Dolinko, Silvia. “Comentario sobre Ciudad.” Museo Nacional de Bellas Artes, www.bellasartes.gob.ar/coleccion/obra/8398/. Accessed 26 February 2021.

    Word Count: 81

  • Archives and Sources:

    Cuadrado, Arturo. “El grabador Pompeyo Audivert.” Correo Literario, 15 March 1944, p. 5.

    Word Count: 10

  • Author:
    Milena Gallipoli
  • Exile:

    Buenos Aires, Argentina (1911–1944), Mexico (1944–1942), Paris, France (1944–1950), Buenos Aires (1950–1977)

  • Known addresses in Metromod cities:

    Calle Bartolomé Mitre 2300, Buenos Aires (studio); Calle Belgrano near Av. Entre Ríos, Buenos Aires (studio), Calle Humberto Primo, Buenos Aires (studio).

  • Metropolis:
    Buenos Aires
  • Milena Gallipoli. "Pompeyo Audivert." METROMOD Archive, 2021, https://archive.metromod.net/viewer.p/69/2950/object/5138-11020225, last modified: 12-05-2021.
  • Unidad
    Magazine

    From 1936, the anti-fascist movement in Argentina found one of its most consistent opinion platforms in the magazine Unidad, organ of the Association of Intellectuals, Artists, Journalists and Writers (AIAPE).

    Word Count: 29

    Luis Seoane, Fascimo, cover of Unidad por la Defensa de la Cultura, no. 2, September 1937. CeDInCI, Buenos Aires.
    Pompeyo Audivert, Unidad, cover of Unidad por la Defensa de la Cultura, no. 1, January 1936. CeDInCI, Buenos Aires.Clément Moreau, engraving printed in Lamarque, Nydia. "Mitin de Frente Unico en París." Unidad por la Defensa de la Cultura, no. 1, January 1936.Clément Moreau, engraving printed in Lamarque, Nydia. "Mitin de Frente Unico en París." Unidad por la Defensa de la Cultura, no. 1, January 1936.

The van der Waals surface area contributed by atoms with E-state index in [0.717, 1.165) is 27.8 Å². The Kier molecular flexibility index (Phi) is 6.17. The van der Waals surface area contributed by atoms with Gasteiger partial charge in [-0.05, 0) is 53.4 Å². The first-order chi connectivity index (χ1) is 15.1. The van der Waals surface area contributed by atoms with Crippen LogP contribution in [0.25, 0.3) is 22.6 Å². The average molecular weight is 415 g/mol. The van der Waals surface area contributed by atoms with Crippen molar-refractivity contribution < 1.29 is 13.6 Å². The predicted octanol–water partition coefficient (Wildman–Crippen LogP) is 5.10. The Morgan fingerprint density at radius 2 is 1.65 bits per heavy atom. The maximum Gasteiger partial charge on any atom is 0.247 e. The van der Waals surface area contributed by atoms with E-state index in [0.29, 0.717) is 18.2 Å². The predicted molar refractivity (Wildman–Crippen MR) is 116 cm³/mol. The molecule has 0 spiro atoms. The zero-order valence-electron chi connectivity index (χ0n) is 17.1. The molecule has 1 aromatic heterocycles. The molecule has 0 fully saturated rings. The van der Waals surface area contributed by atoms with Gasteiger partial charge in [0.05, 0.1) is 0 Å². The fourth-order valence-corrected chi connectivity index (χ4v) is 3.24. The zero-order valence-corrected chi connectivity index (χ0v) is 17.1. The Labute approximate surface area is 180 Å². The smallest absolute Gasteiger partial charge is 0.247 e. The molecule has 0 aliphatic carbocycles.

Buenos Aires
    Galería Pacifico’s murals
    MuralBuilding

    A key episode in Argentina’s muralism was the creation of an extensive muralist programme at the Galerías Pacífico in 1946, carried out by the Grupo Taller de Arte Mural.

    Word Count: 31

    Dome of the Galerías Pacífico, general view (Photo: Milena Gallipoli)
    Manuel Colmeiro, La Pareja Humana, 1946, mural. Galerías Pacífico, Buenos Aires (Photo: Laura Karp Lugo).Manuel Colmeiro, Verano, 1946, oil on plaster, 2,5 x 9 m. Museo del Libro y de la Lengua, Buenos Aires.
    Buenos Aires
    Ressorgiment
    Magazine

    One of the most important platforms of Catalan communication was Ressorgiment, a monthly magazine written in Catalan, whose publication spanned the years from 1916 to 1972 and constituted 677 numbers.

    Word Count: 27

    José Planas Casas, cover of Ressorgiment, no. 347, June 1945.
    Page with Catalan advertisement, Ressorgiment, no. 347, June 1945.
    Buenos Aires
    Agrupación de Intelectuales, Artistas, Periodistas y Escritores (AIAPE)
    Association

    The Agrupación de Intelectuales, Artistas, Periodistas y Escritores – AIAPE (Association of Intellectuals, Artists, Journalists and Writers) was a main association that helped migrants integrate into Buenos Aires’ cultural life.

    Word Count: 30

    Pompeyo Audivert, Unidad, cover of Unidad por la Defensa de la Cultura, no. 1, January 1936. CeDInCI, Buenos Aires.
    Córdova Iturburu, Cayetano. "Primer Salón de la AIAPE." Unidad por la Defensa de la Cultura, no. 1, January 1936, p. 13. CeDInCI, Buenos Aires.
    Buenos Aires
    Asociación Amigos del Arte
    Association

    Founded in 1924, the Asociación Amigos del Arte (Friends of the Arts Association) was a central organisation within the artistic milieu in Buenos Aires and became a relevant space of exhibition.

    Word Count: 31

    "Los amigos del arte." Aconcagua, vol. 4, no. 11, December 1930, p. 67.
    "En el Salón Asociación Amigos del Arte." Fray Mocho, no. 708, 17 November 1925.
    Buenos Aires